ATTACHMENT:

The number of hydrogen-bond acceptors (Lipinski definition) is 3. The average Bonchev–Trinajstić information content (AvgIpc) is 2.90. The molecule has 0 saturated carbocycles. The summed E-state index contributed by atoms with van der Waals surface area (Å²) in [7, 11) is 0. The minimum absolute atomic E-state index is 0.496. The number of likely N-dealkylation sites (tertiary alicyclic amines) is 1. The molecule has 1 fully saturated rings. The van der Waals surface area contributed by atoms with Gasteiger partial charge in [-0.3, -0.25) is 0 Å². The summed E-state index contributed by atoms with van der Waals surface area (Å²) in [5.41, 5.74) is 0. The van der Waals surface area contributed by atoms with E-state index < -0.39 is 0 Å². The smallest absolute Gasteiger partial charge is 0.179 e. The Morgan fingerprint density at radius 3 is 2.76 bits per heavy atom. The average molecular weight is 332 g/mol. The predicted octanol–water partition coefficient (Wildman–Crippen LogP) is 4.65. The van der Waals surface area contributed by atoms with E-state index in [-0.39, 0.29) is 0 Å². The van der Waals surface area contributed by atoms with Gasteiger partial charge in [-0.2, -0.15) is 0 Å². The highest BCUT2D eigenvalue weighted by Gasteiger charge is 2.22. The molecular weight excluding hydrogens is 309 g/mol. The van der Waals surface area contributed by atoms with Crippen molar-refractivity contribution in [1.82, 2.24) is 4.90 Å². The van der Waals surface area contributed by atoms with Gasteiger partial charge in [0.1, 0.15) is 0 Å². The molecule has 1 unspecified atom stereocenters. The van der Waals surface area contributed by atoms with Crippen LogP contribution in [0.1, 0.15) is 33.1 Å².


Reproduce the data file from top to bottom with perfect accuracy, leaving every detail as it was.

The number of hydrogen-bond acceptors (Lipinski definition) is 3. The average Bonchev–Trinajstić information content (AvgIpc) is 2.90. The molecule has 0 saturated carbocycles. The summed E-state index contributed by atoms with van der Waals surface area (Å²) in [7, 11) is 0. The minimum absolute atomic E-state index is 0.496. The number of likely N-dealkylation sites (tertiary alicyclic amines) is 1. The molecule has 1 fully saturated rings. The van der Waals surface area contributed by atoms with Gasteiger partial charge in [-0.3, -0.25) is 0 Å². The summed E-state index contributed by atoms with van der Waals surface area (Å²) in [5.41, 5.74) is 0. The van der Waals surface area contributed by atoms with E-state index < -0.39 is 0 Å². The smallest absolute Gasteiger partial charge is 0.179 e. The Morgan fingerprint density at radius 3 is 2.76 bits per heavy atom. The average molecular weight is 332 g/mol. The predicted octanol–water partition coefficient (Wildman–Crippen LogP) is 4.65. The van der Waals surface area contributed by atoms with E-state index in [-0.39, 0.29) is 0 Å². The van der Waals surface area contributed by atoms with Gasteiger partial charge in [-0.2, -0.15) is 0 Å². The highest BCUT2D eigenvalue weighted by Gasteiger charge is 2.22. The molecular weight excluding hydrogens is 309 g/mol. The van der Waals surface area contributed by atoms with Crippen molar-refractivity contribution in [1.82, 2.24) is 4.90 Å². The van der Waals surface area contributed by atoms with Gasteiger partial charge in [0.1, 0.15) is 0 Å². The molecule has 1 unspecified atom stereocenters. The van der Waals surface area contributed by atoms with Crippen LogP contribution in [0.1, 0.15) is 33.1 Å².